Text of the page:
The Downside of Internet Fame
I love Lissie. Her new song “Shameless” is beautifully representative of my distaste for the public image I've portrayed since my “internet fame” days.
I stole your magazine The one with the beauty queen on the front I see her look at me, I swear that it is mockingly What the fuck?
Here are my annotations of her lyrics. They represent my story and the invisible monster I fight everyday.
I wanna run, run far away I gotta get far away from you I gotta keep my identity And focus what I can do, oh!
I have a strong desire to run far, far away from my “hey look at me” days. Although I am aware how it's benefited my career, it's far from representative of my true self and what I have to offer.
The personal brand is a shameless famemonger.
I don’t want to be famous If I got to be shameless If you don’t know what my name is So what, so what?
The climb to internet fame and recognition is a shameless game. It's all fun and experimentation at first. But it quickly grows into its own being, leaving the real you behind.
I don't know what this game is Cause I'm not not even playing it
At first you take on an identity that is sexy enough, controversial enough or weird enough to break through the clutter and grab people's attention, but it's easy to cross the invisible line.
If you don't know what my name is So what, so what?
The line has been crossed. You are trapped. The recognition you have been searching for is here, but it feels foreign and fake. All you can do is remind yourself that this is what YOU wanted. So own it. Take the reins of the new self you decided to be.
She’s just a chickadee They chose her for celebrity It’s all a stunt
And then, once you've achieved the attention you were hoping for–the little bit sexy, little bit controversial, little bit wacky–it's never enough. The dopamine hit with each additional comment, like, retweet, follower, subscriber and fan becomes an addiction. Validated by magazine and blog mentions along with internet accollades, your new self is unforgiving and unstoppable.
Why does it get to me? ‘Til I react so angrily to the stuff?
The identity you've created becomes the skin you wear. You keep on chugging along with what's working, continually pushing the envelope, until at some point you look back and think "who is that person?”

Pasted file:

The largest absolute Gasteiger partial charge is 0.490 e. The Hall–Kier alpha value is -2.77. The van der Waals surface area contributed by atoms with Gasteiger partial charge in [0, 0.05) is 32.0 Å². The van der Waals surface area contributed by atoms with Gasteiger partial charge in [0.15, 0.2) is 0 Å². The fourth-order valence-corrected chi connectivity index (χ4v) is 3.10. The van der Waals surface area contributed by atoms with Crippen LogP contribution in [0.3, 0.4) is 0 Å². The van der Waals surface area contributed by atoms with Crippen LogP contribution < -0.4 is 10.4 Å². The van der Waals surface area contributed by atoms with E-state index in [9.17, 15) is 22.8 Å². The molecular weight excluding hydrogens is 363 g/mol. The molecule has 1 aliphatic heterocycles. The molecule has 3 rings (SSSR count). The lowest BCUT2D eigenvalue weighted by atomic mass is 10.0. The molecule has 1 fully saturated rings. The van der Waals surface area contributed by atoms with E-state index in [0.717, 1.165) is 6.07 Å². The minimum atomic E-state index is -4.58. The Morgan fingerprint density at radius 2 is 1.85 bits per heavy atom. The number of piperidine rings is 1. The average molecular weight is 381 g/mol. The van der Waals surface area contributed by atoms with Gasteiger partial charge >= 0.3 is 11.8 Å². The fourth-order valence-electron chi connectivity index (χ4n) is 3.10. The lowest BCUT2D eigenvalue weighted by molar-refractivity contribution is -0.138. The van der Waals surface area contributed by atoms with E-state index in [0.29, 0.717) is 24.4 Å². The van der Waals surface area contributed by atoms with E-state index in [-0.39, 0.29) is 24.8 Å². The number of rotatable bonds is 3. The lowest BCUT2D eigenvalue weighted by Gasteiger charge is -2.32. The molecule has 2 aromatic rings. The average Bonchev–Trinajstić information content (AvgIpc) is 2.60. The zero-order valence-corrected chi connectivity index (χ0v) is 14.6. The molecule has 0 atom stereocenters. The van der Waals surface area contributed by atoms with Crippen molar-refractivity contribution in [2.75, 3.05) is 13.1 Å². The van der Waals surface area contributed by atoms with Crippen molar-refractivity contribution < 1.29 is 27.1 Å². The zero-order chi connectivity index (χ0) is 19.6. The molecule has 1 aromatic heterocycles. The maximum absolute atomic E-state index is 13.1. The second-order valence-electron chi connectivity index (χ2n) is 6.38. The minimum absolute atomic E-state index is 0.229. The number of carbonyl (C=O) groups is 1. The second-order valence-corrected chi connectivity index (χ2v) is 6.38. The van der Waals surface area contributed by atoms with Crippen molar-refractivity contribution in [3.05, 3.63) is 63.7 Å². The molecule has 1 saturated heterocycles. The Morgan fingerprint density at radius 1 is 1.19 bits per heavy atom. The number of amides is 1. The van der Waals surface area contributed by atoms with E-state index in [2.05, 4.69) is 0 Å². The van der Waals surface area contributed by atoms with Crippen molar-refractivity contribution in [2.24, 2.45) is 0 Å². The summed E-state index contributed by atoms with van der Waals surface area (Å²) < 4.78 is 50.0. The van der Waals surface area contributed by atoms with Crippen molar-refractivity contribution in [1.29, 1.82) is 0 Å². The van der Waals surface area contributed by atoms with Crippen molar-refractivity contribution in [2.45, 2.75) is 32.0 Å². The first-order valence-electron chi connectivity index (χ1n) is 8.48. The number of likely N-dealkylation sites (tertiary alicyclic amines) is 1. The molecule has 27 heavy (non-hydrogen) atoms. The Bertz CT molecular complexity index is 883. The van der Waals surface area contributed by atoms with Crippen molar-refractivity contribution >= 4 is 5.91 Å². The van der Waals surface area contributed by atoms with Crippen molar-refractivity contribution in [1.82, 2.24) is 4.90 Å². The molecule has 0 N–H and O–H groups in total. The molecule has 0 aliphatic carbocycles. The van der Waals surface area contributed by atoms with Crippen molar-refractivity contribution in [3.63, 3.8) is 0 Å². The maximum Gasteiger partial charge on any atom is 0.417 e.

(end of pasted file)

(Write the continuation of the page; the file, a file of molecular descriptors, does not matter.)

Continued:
And maybe I’m not worth your time Not a stop upon your climb It doesn’t bother me, It’s just my insecurities acting up
With any amount of influence and power comes criticism. Unfortunately it's usually from those you respect the most. It's both shocking and validating. At least they are paying attention.
So take a shot for free And photoshop the bits of me that you don’t want I’ll steal your magazine The one with the beauty queen on the front
With all this attention, now you have to be perfect. The Internet celebrity's worst enemy is themselves. Where you are, who you are with and how good you look is all up to you. You Photoshop yourself before posting it to Instagram.
You don’t know what my name is So what, so what? So, so what? So what, so what? So , so what?
It's the same with real world celebrity. We have no one to blame but ourselves. As more people validate our own existence and importance our ego grows. Yet the loyal fan (which we all are at times) looks to the celebrity for inspiration, distraction or guidance. For the celebrity, a non-chalant attention game becomes an identity that cannot be escaped.
And you decide what I should like But I don’t buy no hype Like in the magazine The one with the beauty queen on the front
There are of course the outliers, those celebrities who are exactly like the persona they portray. But for the most of us, we are but a shadow of the public personality we've molded ourselves to be.
I read your magazine, But maybe change a couple things Like just be honest, don’t be mean
I feel like an outsider trapped in someone else's Internet personality. What better option do I have than keep up with that persona? Why fix something that's not broken?
Whenever I step out of those boundaries I hear crickets. What's worse, feeding the shameless famemonger or living my authentic self? The answer seems obvious, but true change is unexplainably difficult.
I am excited and hesitant, but ready.
Now everybody fucking sing!
Watch Lissie’s awesome video here.